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Teacher strikes: Everything you need to know about the teacher pay offer

Posted by: , Posted on: - Categories: Schools, Teacher pay, Teacher workload, Trade Unions

Teacher pay offer

Teachers in England have been offered a pay rise after the Government set out an offer on pay, conditions and workload to the education unions.

The offer follows more than a week of intensive talks between the Government and the National Education Union (NEU), National Association of Head Teachers (NAHT), the Association of School and College Leaders (ASCL) and NASUWT.

Here we tell you everything you need to know about our pay offer for teachers, from how it’s funded to what it means for strikes, along with plans to tackle workload.

What is the Government’s pay offer for teachers?

Our offer includes pay increases for teachers for this academic year and next year.

Teachers will receive a one-off payment of £1,000 for the current academic year.

This is on top of the average pay rise of 5.4% which teachers received in September 2022. Teachers and leaders have been offered an average pay rise of 4.5% in 2023 to 2024. This is above the Office for Budget Responsibility (OBR) forecast for inflation at the end of this calendar year, which is 2.9% and forecast to fall further.

The starting salary for new teachers will rise 7.1% to £30,000, delivering on the Government’s commitment.

All four unions will now put this deal to their members.

Does the offer include anything about teacher’s working conditions?

As part of the offer, we have put forward reforms to teachers’ workload and conditions.

Schools will be able to make their own decisions about pay progression, ending Performance Related Pay.

Schools will get greater clarity on the timing of Ofsted inspections.

A new taskforce will be created to help reduce workload by an average five hours a week for teachers and leaders.

How will the Government’s pay offer for teachers be funded?

Schools will receive further funding for the pay awards.

The £1,000 one-off payment for teachers will be funded by Government, via a new grant to schools.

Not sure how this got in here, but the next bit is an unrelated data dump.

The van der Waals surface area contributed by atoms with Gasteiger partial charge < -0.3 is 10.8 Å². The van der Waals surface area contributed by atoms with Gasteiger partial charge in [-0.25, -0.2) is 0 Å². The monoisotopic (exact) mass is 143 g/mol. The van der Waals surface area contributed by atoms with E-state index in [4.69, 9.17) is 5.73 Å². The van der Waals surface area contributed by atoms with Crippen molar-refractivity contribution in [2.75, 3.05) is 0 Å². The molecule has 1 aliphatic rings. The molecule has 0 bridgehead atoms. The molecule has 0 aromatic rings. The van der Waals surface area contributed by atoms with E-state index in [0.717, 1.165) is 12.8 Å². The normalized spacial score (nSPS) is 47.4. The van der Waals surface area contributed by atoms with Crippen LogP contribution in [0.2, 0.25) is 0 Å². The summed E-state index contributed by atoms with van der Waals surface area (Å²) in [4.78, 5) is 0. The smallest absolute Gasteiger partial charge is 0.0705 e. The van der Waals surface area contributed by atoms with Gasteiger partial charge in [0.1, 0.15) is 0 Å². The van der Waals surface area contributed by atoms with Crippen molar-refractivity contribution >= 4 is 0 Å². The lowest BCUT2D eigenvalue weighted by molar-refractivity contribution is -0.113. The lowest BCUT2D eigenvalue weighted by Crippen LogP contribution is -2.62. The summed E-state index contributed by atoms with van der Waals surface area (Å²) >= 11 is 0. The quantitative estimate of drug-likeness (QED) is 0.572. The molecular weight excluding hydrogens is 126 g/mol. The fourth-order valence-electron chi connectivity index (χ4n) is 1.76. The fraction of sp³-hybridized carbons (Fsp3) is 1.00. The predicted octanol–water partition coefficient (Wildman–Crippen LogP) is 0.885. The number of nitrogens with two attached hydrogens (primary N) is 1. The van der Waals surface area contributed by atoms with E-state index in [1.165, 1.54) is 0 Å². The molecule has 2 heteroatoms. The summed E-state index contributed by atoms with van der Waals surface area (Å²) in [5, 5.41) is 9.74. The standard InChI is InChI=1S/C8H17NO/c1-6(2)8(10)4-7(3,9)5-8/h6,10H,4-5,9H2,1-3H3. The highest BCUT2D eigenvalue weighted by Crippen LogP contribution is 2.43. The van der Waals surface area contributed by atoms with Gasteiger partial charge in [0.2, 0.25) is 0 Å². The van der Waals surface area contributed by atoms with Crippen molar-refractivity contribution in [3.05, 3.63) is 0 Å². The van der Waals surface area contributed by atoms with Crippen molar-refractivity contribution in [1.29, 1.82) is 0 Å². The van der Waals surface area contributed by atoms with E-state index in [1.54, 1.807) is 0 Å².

Schools will receive an additional £2 billion in 2023 to 2024, and in 2024 to 2025, taking school funding to its highest level in history.

Because energy costs are forecast to fall at a faster rate than previously expected, an average pay rise of 4% is now judged to be affordable for schools.

The Institute for Fiscal Studies (IFS) also published an assessment of schools’ funding and costs, which comes to similar conclusions.

Costs above this affordable 4% will also be provided for through the new grant.

Does this mean that schools will have to make cuts if the pay offer is accepted?

Based on school budgets over the period 2022 to 2024, after accounting for the increase in teacher pay in 2022, schools have a remaining £2.4 billion to fund:

  • an increase in teacher pay in 2023 to 2024;
  • an increase in pay for support staff in 2023 to 2024;
  • the increase in schools’ energy costs in 2023 to 2024.

The government will provide schools with further funding of around £620 million in 2023 to 2024, including a grant of £530 million for the one-off payment.

Combining the existing headroom with the additional funding pledged in recent talks, schools should be able to give teachers an average pay increase of 4.5% without making cuts to other things.

Teacher pay offer
*The School Teachers’ Review Body (STRB) makes recommendations on the pay of teachers in England.

How do teachers vote on the pay offer?

Unions will now put the offer to their members in the coming weeks.

This is a fair and reasonable offer and we urge teachers and leaders to accept it.

If the offer of more pay is rejected, pay for next year will go through the independent pay review process as usual.

This will be disappointing for those teachers who want £1,000 extra this year and to be sure of a 4.5% pay increase next year.

Will there be more teacher strikes?

There are currently no further teacher strike dates confirmed but the NEU has threatened two further strike dates.

It is deeply irresponsible that children’s education is disrupted because of trade disputes.

With GCSE and A level exam periods approaching, students and their parents should not have to worry about potential strike disruption.

Accepting this offer on pay, conditions and workload would prevent further disruption.

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